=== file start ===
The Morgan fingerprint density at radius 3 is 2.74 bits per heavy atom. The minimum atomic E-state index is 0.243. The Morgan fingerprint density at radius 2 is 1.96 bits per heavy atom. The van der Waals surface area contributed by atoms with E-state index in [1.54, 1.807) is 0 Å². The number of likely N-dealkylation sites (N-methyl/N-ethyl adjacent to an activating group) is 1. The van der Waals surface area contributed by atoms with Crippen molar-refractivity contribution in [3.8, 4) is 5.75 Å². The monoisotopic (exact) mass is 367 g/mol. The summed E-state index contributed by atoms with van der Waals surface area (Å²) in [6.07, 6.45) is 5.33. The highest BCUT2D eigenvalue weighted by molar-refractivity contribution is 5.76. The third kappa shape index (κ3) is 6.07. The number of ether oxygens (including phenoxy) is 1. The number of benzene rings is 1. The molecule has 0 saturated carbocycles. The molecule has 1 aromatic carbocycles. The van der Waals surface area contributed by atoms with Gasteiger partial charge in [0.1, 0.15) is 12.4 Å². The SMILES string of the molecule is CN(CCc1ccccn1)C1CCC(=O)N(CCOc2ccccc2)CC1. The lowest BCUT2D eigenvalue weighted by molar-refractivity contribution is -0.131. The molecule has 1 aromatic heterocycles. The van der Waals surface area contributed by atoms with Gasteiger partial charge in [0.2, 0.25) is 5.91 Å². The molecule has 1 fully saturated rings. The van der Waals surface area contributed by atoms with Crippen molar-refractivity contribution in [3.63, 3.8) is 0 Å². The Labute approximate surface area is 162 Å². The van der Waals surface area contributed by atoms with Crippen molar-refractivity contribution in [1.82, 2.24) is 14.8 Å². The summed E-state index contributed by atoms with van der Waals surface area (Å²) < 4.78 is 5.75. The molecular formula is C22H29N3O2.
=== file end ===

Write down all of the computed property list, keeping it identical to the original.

The Morgan fingerprint density at radius 3 is 2.74 bits per heavy atom. The minimum atomic E-state index is 0.243. The Morgan fingerprint density at radius 2 is 1.96 bits per heavy atom. The van der Waals surface area contributed by atoms with E-state index in [1.54, 1.807) is 0 Å². The number of likely N-dealkylation sites (N-methyl/N-ethyl adjacent to an activating group) is 1. The van der Waals surface area contributed by atoms with Crippen molar-refractivity contribution in [3.8, 4) is 5.75 Å². The monoisotopic (exact) mass is 367 g/mol. The summed E-state index contributed by atoms with van der Waals surface area (Å²) in [6.07, 6.45) is 5.33. The highest BCUT2D eigenvalue weighted by molar-refractivity contribution is 5.76. The third kappa shape index (κ3) is 6.07. The number of ether oxygens (including phenoxy) is 1. The number of benzene rings is 1. The molecule has 0 saturated carbocycles. The molecule has 1 aromatic carbocycles. The van der Waals surface area contributed by atoms with Gasteiger partial charge in [0.1, 0.15) is 12.4 Å². The SMILES string of the molecule is CN(CCc1ccccn1)C1CCC(=O)N(CCOc2ccccc2)CC1. The lowest BCUT2D eigenvalue weighted by molar-refractivity contribution is -0.131. The molecule has 1 aromatic heterocycles. The van der Waals surface area contributed by atoms with Gasteiger partial charge in [0.2, 0.25) is 5.91 Å². The molecule has 1 fully saturated rings. The van der Waals surface area contributed by atoms with Crippen molar-refractivity contribution in [3.63, 3.8) is 0 Å². The Labute approximate surface area is 162 Å². The van der Waals surface area contributed by atoms with Crippen molar-refractivity contribution in [1.82, 2.24) is 14.8 Å². The summed E-state index contributed by atoms with van der Waals surface area (Å²) < 4.78 is 5.75. The molecular formula is C22H29N3O2.